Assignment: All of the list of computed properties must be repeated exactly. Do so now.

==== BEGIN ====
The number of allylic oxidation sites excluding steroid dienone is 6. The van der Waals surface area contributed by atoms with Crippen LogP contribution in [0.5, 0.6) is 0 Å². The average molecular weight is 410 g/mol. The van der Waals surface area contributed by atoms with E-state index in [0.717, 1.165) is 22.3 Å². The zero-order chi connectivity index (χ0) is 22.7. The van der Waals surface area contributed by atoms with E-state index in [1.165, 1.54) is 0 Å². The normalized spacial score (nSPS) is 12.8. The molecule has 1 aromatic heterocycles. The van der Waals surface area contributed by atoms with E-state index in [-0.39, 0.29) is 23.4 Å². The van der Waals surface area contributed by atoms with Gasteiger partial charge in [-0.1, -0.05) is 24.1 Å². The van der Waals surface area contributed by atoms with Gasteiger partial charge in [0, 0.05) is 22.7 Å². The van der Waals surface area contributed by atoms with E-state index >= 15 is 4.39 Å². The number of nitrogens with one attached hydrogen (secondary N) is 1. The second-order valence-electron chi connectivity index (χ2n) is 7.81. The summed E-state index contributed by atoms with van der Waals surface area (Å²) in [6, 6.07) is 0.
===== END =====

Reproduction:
The number of allylic oxidation sites excluding steroid dienone is 6. The van der Waals surface area contributed by atoms with Crippen LogP contribution in [0.5, 0.6) is 0 Å². The average molecular weight is 410 g/mol. The van der Waals surface area contributed by atoms with E-state index in [0.717, 1.165) is 22.3 Å². The zero-order chi connectivity index (χ0) is 22.7. The van der Waals surface area contributed by atoms with E-state index in [1.165, 1.54) is 0 Å². The normalized spacial score (nSPS) is 12.8. The molecule has 1 aromatic heterocycles. The van der Waals surface area contributed by atoms with E-state index in [-0.39, 0.29) is 23.4 Å². The van der Waals surface area contributed by atoms with Gasteiger partial charge in [-0.1, -0.05) is 24.1 Å². The van der Waals surface area contributed by atoms with Gasteiger partial charge in [0, 0.05) is 22.7 Å². The van der Waals surface area contributed by atoms with E-state index >= 15 is 4.39 Å². The number of nitrogens with one attached hydrogen (secondary N) is 1. The second-order valence-electron chi connectivity index (χ2n) is 7.81. The summed E-state index contributed by atoms with van der Waals surface area (Å²) in [6, 6.07) is 0.